Our dependence upon others for the manufacture of API or our finished products, or for the manufacture of products that we may acquire or develop, may adversely affect the future profit margin on the sale of those products and our ability to develop and deliver products on a timely and competitive basis. We do not have substitute suppliers for our products although we strive to plan appropriately and maintain safety stocks of product to cover unforeseen events at manufacturing sites. In the event we are unable to manufacture our products, either directly or indirectly through others or on commercially acceptable terms, if at all, we may not be able to commercialize our products as planned.
 
Divested Product Lines
 
On October 17, 2005 we sold our non-core pharmaceutical product lines Nascobal, Ethamolin and Glofil-125. Nascobal is a prescription nasal gel used for the treatment of various Vitamin B-12 deficiencies; Ethamolin is an injectable drug used to treat enlarged weakened blood vessels at the entrance to the stomach that have recently bled, known as esophageal varices; and Glofil-125 is an injectable agent that assesses how well the kidney is working by measuring glomerular filtration rate, or kidney function. Our net product sales of the divested product lines were $5.7 million for the year ended December 31, 2005. Effective October 18, 2005, our results of operations and cash flows excluded the net product sales and direct operating costs and expenses of the divested product lines. Because the divested product lines were part of a larger cash-flow generating group and did not represent a separate operation, the divested product lines were not reported as discontinued operations. In June 2007, we divested our non-core development stage product Emitasol (nasal metoclopramide) which resulted in net proceeds of $448,000.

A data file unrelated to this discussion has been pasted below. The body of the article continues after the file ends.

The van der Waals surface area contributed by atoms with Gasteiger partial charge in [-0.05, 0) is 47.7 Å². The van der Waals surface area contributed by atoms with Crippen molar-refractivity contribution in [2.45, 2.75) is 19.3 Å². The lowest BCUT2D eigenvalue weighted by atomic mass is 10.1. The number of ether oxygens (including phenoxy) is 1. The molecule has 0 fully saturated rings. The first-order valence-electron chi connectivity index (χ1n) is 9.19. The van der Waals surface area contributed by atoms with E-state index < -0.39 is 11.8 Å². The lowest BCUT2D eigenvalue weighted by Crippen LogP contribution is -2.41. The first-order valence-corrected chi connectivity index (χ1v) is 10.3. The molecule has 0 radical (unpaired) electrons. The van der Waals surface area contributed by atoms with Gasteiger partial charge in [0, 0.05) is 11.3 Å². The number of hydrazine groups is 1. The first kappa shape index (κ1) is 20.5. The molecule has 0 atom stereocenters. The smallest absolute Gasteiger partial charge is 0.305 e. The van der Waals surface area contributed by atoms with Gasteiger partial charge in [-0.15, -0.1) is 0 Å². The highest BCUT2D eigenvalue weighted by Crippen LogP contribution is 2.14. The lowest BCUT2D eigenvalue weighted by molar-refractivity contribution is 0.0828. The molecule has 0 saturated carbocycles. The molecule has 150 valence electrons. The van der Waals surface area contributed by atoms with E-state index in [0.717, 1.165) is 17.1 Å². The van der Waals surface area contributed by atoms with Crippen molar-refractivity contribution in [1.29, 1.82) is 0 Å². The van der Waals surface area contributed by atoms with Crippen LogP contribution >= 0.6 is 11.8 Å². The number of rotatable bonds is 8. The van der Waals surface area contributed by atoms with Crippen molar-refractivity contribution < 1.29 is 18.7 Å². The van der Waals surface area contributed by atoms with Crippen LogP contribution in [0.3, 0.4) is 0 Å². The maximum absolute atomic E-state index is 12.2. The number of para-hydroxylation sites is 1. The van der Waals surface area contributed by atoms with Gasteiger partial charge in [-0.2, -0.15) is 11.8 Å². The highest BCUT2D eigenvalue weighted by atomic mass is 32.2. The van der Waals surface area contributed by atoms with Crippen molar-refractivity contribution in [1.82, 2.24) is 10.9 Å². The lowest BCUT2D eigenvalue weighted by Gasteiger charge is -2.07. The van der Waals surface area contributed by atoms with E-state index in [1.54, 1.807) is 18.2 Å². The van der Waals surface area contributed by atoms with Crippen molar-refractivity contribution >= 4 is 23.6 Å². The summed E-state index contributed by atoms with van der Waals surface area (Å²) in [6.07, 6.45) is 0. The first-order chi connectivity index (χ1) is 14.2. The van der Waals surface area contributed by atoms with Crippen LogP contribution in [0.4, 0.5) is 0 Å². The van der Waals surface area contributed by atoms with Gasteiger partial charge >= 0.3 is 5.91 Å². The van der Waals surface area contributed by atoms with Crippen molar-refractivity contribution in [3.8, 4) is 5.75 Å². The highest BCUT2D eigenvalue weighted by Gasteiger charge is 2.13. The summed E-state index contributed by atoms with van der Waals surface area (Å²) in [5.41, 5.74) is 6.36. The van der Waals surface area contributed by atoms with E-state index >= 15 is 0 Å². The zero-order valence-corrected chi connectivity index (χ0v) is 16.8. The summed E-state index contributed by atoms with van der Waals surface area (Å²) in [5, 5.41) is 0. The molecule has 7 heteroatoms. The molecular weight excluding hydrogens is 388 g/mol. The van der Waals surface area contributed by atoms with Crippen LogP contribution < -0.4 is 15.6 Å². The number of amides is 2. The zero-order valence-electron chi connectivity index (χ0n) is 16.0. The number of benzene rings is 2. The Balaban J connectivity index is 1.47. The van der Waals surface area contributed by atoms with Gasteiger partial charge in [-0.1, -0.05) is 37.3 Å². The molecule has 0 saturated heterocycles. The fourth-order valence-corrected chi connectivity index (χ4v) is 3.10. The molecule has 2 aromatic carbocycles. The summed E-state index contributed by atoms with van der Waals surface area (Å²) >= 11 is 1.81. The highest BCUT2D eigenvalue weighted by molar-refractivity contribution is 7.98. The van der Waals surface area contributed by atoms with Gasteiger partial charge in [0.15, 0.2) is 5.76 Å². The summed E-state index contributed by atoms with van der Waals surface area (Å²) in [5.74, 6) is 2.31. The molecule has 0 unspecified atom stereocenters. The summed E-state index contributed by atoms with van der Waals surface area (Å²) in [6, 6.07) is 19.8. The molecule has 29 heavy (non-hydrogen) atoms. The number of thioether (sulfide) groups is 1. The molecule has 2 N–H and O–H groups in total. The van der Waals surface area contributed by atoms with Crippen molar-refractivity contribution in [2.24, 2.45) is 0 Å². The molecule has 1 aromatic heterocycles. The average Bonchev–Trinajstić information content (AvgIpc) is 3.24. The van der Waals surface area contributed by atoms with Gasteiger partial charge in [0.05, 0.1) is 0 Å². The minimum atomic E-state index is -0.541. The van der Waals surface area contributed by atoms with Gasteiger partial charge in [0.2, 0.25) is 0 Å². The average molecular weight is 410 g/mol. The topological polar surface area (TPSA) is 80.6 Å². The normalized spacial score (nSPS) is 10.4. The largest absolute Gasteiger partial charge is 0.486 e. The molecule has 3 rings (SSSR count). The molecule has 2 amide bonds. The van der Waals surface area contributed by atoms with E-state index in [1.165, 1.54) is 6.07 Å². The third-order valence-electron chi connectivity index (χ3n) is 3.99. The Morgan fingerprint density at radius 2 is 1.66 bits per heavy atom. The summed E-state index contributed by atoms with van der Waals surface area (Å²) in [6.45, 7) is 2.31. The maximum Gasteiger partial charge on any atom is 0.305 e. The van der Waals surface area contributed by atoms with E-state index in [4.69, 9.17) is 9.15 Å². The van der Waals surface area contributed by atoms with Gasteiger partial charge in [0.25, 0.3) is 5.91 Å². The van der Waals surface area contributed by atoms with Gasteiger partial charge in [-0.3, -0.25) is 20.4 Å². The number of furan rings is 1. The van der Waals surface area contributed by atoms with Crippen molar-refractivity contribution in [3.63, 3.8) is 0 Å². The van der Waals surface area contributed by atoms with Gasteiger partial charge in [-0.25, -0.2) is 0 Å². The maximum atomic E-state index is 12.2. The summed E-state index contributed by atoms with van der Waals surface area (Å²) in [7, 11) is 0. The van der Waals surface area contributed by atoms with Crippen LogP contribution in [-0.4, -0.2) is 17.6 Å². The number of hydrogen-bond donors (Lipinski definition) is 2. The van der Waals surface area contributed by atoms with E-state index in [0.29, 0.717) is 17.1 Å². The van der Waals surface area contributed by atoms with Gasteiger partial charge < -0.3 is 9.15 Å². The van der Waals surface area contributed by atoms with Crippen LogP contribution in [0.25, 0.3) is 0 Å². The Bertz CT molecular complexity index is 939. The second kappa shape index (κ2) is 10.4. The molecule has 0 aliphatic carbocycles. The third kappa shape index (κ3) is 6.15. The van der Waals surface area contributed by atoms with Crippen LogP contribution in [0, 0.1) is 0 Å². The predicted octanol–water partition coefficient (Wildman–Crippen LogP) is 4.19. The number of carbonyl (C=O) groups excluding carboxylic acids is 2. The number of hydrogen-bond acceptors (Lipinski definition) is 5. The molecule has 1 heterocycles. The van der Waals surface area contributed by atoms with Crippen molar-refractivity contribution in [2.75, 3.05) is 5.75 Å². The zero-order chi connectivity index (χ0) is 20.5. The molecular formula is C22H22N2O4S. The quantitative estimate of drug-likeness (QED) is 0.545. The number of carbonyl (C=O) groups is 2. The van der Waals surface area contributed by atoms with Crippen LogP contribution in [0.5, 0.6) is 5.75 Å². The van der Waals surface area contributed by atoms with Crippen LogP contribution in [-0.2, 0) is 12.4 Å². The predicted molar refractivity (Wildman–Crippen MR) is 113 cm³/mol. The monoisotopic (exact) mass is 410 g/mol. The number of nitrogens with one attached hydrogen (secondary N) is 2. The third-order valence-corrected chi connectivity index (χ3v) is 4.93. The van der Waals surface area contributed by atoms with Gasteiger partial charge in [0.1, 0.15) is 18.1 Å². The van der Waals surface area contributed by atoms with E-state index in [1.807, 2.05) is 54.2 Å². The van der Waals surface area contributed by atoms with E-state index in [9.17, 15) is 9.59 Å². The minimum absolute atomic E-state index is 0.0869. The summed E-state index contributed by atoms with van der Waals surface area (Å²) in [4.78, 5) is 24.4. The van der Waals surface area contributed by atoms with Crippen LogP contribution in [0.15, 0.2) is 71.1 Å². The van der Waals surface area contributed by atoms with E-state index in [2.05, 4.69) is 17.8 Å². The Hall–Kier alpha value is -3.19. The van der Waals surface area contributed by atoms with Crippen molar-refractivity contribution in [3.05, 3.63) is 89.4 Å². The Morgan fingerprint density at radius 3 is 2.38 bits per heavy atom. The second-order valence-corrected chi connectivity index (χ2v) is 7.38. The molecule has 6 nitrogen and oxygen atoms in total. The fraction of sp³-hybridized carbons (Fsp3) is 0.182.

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Under the terms of the agreement, we may receive a royalty on product sales of Emitasol as well as future payments based on the achievement of certain clinical and commercial goals.
 
Sales and Marketing
 
Acthar is approved for sale in the U.S. and we have the U.S. rights to Doral. We do not have substantial operations outside the U.S. However, we have agreements with the following companies to market and distribute Acthar on a named patient basis in certain other countries.
 
Beacon Pharmaceuticals, Ltd.
 
We have an agreement with Beacon Pharmaceuticals, Ltd. (“Beacon”) of Tunbridge Wells, Kent, UK, for the exclusive marketing and distribution of Acthar in the United Kingdom on a named patient basis. Gross sales to Beacon were $308,000, $174,000 and $190,000 for the years ended December 31, 2007, 2006 and 2005, respectively.
 
IDIS Limited
 
We have an agreement with IDIS Limited (“IDIS”) of Sirbiton, Surrey, UK for the exclusive distribution of Acthar on a named patient basis. The agreement covers all countries of the world except: the United States; Australia and New Zealand; and the UK, where Acthar is sold through Beacon. Gross sales to IDIS were $759,000, $202,000 and $86,000 for the years ended December 31, 2007, 2006 and 2005, respectively.